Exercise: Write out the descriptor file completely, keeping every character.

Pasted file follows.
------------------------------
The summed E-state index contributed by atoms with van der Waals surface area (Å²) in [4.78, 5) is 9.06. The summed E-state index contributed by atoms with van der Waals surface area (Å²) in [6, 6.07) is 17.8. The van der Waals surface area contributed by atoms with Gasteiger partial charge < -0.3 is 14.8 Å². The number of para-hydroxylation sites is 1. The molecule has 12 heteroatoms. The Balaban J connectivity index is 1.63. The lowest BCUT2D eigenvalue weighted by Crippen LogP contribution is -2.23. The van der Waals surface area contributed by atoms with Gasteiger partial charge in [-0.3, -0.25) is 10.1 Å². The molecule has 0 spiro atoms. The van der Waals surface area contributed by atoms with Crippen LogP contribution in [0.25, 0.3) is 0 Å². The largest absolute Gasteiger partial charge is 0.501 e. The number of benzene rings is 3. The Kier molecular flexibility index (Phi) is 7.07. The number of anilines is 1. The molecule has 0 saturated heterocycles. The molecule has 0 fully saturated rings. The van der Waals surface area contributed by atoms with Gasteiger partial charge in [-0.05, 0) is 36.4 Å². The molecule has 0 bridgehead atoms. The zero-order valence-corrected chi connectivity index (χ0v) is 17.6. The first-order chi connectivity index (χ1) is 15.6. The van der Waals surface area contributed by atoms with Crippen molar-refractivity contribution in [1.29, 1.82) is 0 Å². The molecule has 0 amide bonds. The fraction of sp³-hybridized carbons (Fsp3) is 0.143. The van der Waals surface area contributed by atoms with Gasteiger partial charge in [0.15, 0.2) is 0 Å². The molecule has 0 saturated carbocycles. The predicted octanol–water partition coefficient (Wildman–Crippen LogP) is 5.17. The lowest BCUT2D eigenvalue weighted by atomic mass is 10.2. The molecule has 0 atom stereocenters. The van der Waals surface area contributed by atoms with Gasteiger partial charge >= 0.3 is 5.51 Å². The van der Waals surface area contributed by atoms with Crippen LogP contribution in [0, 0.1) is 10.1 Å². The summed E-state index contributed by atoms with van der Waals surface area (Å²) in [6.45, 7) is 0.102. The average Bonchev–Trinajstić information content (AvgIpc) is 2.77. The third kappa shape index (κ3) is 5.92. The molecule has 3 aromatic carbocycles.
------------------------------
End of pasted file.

The summed E-state index contributed by atoms with van der Waals surface area (Å²) in [4.78, 5) is 9.06. The summed E-state index contributed by atoms with van der Waals surface area (Å²) in [6, 6.07) is 17.8. The van der Waals surface area contributed by atoms with Gasteiger partial charge < -0.3 is 14.8 Å². The number of para-hydroxylation sites is 1. The molecule has 12 heteroatoms. The Balaban J connectivity index is 1.63. The lowest BCUT2D eigenvalue weighted by Crippen LogP contribution is -2.23. The van der Waals surface area contributed by atoms with Gasteiger partial charge in [-0.3, -0.25) is 10.1 Å². The molecule has 0 spiro atoms. The van der Waals surface area contributed by atoms with Crippen LogP contribution in [0.25, 0.3) is 0 Å². The largest absolute Gasteiger partial charge is 0.501 e. The number of benzene rings is 3. The Kier molecular flexibility index (Phi) is 7.07. The number of anilines is 1. The molecule has 0 saturated heterocycles. The molecule has 0 fully saturated rings. The van der Waals surface area contributed by atoms with Gasteiger partial charge in [-0.05, 0) is 36.4 Å². The molecule has 0 bridgehead atoms. The zero-order valence-corrected chi connectivity index (χ0v) is 17.6. The first-order chi connectivity index (χ1) is 15.6. The van der Waals surface area contributed by atoms with Crippen molar-refractivity contribution in [1.29, 1.82) is 0 Å². The molecule has 0 amide bonds. The fraction of sp³-hybridized carbons (Fsp3) is 0.143. The van der Waals surface area contributed by atoms with Gasteiger partial charge in [0.15, 0.2) is 0 Å². The molecule has 0 saturated carbocycles. The predicted octanol–water partition coefficient (Wildman–Crippen LogP) is 5.17. The lowest BCUT2D eigenvalue weighted by atomic mass is 10.2. The molecule has 0 atom stereocenters. The van der Waals surface area contributed by atoms with Gasteiger partial charge >= 0.3 is 5.51 Å². The van der Waals surface area contributed by atoms with Crippen LogP contribution in [0, 0.1) is 10.1 Å². The summed E-state index contributed by atoms with van der Waals surface area (Å²) in [6.45, 7) is 0.102. The average Bonchev–Trinajstić information content (AvgIpc) is 2.77. The third kappa shape index (κ3) is 5.92. The molecule has 3 aromatic carbocycles.